BASKETBALL player, Edel Thornton, has only one wish for Christmas. Well, three, really.
One is to be in Cork with her family and friends. The second is to repeat the success that she and her college, Quinnipiac University, enjoyed in 2017.
The third is to be part of Mark Scannell’s senior Irish women’s side in the European Small Nations Championship, in Cork, next year.
Last year, Edel and her team reached the Sweet 16 tournament, live on national TV, and they beat bigger, better-funded, more prestigious colleges to do so.
Edel is hoping to repeat this feat again in 2018. “My aim is to win another MAAC championship, regular-season trophy, and our sights are set to get back to the Sweet 16, if not further,” said Thornton.
“This is our last year with the senior class, and so I think, for me, I have an inner drive to make this an amazing ending for them, as college players, as they have done so much for me.
“Along with that, I would love to be a part of the senior’s women’s Irish team this summer, in the Mardyke. I had a great time last summer, so it would be awesome to be back in a green jersey, fighting for a gold medal.”
The 21-year-old, from Guarranbraher, who is on a basketball scholarship at Quinnipiac University, Hamden, is loving life in the US, but is looking forward to Christmas.
“I get home this Christmas, thanks to our amazing coach, who knows how much it means to the internationals on our team to get home.
“I fly from Michigan and so I land early on the 23rd and fly back out on the 26th to practice that night.
“It’s short, but it is definitely important for me to get back to my family for Christmas, be it for three weeks or three days.
“I am here in the States since August, 2015 and I absolutely love it.
“Those first two months were pretty tough for me. I don’t think I was fully aware of, or prepared for, exactly what it was I was now adjusting to, because so much came at once. I was starting college, in a new country, with new people around me, playing with different teammates, and playing a different style.
“It was a lot to take in, all at once, but once I overcame that adjustment, I’ve loved it ever since. I’ve gotten home for three days at Christmas for both years and I’ve gotten home for the entire summer both years.”
“Quinnipiac University, Hamden, is a small place, but you have everything you need in the small space.
“There are other Irish people here (not many, but a few). In particular, there is one girl on the soccer team (a junior, too), who I’ve gotten to know, Jess Gargan, and its been helpful for us to just be able to talk to each other, in the sense we both view the place and the community in the same light. I live with three of my teammates and two of our other friends.”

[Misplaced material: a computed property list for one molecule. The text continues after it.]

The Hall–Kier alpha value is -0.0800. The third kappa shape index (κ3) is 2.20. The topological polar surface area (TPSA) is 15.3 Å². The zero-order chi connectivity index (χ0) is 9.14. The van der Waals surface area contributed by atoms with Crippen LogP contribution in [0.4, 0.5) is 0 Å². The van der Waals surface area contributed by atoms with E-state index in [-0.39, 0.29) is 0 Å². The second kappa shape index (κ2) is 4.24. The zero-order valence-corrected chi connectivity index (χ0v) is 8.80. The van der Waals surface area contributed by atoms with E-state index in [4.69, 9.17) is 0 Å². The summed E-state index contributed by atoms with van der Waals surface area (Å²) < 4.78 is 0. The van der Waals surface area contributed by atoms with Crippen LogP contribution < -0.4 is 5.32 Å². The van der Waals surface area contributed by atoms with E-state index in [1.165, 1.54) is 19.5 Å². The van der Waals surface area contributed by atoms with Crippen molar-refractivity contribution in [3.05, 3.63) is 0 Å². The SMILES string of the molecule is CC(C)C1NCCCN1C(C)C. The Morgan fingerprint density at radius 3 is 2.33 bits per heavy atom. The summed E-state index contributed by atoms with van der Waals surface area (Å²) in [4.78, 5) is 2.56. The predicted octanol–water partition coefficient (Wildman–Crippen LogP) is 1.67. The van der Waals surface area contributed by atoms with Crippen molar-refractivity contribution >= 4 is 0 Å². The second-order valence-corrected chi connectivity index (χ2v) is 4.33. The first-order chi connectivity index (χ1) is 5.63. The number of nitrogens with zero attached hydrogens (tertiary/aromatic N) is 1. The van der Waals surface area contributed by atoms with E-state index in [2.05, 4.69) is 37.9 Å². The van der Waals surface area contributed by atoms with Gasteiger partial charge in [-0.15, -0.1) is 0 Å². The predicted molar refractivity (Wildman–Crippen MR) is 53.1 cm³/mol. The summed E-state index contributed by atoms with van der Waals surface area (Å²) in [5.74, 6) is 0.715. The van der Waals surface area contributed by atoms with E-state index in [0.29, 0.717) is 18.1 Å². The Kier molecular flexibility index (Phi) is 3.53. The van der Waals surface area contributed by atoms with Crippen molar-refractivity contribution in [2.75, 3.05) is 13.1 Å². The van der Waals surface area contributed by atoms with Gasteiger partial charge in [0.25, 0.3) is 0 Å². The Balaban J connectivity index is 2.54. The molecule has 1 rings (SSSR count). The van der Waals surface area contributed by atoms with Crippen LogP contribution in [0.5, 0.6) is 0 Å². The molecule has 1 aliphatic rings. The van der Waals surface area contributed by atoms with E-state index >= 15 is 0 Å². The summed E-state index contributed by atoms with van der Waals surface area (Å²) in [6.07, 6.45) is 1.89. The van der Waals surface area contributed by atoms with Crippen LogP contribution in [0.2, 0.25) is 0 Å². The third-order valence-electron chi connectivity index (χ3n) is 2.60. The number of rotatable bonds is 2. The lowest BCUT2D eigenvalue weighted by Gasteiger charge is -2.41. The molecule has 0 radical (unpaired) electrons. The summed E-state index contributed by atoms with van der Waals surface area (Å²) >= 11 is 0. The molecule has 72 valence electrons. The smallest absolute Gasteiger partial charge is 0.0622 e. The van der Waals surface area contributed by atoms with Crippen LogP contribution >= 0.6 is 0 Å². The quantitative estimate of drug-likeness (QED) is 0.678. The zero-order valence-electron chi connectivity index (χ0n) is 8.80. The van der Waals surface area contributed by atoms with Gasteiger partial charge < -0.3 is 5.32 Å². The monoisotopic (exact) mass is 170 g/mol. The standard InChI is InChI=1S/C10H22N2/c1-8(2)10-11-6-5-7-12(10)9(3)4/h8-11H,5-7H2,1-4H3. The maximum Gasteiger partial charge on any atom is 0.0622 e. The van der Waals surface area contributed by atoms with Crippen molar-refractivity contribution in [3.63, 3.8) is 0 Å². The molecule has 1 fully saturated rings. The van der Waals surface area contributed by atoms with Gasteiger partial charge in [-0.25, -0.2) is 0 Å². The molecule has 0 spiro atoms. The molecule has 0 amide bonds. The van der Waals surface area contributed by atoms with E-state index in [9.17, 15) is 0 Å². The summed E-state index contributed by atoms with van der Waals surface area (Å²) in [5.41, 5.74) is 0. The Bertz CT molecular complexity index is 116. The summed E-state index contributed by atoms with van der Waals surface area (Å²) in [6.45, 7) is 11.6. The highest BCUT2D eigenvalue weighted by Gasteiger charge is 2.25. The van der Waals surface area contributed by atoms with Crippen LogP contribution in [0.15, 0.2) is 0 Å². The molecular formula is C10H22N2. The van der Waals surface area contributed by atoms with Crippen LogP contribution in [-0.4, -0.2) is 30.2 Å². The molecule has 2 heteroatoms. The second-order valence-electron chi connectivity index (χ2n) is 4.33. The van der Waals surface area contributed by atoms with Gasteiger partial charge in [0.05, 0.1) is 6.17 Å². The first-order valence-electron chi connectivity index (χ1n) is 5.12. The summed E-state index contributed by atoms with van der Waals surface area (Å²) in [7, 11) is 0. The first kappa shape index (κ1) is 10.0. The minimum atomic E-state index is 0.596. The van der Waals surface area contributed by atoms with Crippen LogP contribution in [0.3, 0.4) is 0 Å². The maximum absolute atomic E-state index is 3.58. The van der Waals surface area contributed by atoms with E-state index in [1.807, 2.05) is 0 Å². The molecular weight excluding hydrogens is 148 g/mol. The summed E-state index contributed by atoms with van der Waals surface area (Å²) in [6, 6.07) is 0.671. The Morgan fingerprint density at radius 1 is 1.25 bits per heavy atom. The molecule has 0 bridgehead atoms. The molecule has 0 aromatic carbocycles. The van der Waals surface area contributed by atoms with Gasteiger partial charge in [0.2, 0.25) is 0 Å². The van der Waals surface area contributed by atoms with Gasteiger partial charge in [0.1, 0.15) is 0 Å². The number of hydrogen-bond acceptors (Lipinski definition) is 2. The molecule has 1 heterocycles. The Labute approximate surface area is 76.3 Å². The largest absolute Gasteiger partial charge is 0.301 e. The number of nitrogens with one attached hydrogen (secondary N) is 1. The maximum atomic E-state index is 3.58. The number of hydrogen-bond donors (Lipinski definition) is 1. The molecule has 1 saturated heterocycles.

Life is so hectic for Thornton that she barely gets time to think the people back home: she is playing basketball and studying psychology.
“In season, life can be hectic, to say the least. I’m taking six classes now, so I go to class from 9-12 Monday, Wednesday, Friday, and 8-12:30 Tuesday, Thursday.
“After class, we have practice for at least 2/3 hours a day, unless its game day. On game day, we have a shoot around, then a pre-game meal, and then the game. We usually have a day off class the day after a game, or if we have two games, back-to-back, we get them both off.
“I try to get a lot of my work done when I get it, so it doesn’t pile up, so I usually study after practice and a lot on off-days.
“I don’t work. Honestly, I don’t have much time to and I’m fortunate enough to say, right now, I don’t need to: my living, classes, books, and food are all part of my scholarship, which is great.”
Playing basketball in the US was a massive jump for Thornton.
“I know there’s always going to be people a lot better than me, but that doesn’t inevitably mean they will work harder than me. And, coming here, that was my mindset. I knew I would never play as much as I did at home, but I came here to work hard, learn, and become a better player and that just so happened.
“I don’t really worry about my minutes. I feel like once you get drawn into that, it’s a mental battle with yourself and you become disconnected with what’s best for the team.
“I try to impact the game as much as I can with the minutes I get on any given night. I think my basketball IQ has definitely gotten a lot better and I can read plays better now, rather than just attacking the rim every time.
“I have improved my outside shot, which is something I never really focused on at home. The most difficult thing for me to adjust to was definitely the terminology and a big one I still struggle with is fouls called when you’re guarding the point guard.”
With just over a year left in her scholarship, what’s next for Thornton?
“I have until the end of next year left in my scholarship. I’m hoping to either go to Europe or come back home to get a masters in educational psychology.
“My goal is to be working in a school specifically working to benefit those with learning disabilities or be an SNA. I want to continue to play basketball, of course, but I’ll just keep on track and let things work out as they do. Honestly, it sounds cliché, but my main ambition in life is just to be happy in whatever it is I end up doing.
“I try to make the most of what I have at any given chance and I think this helps me see the positives in all situations.
“I know there are many people a lot worse than myself.
“One big goal I have had for a few years is to have an impact on the lives of the people around me and that is my goal for 2018.”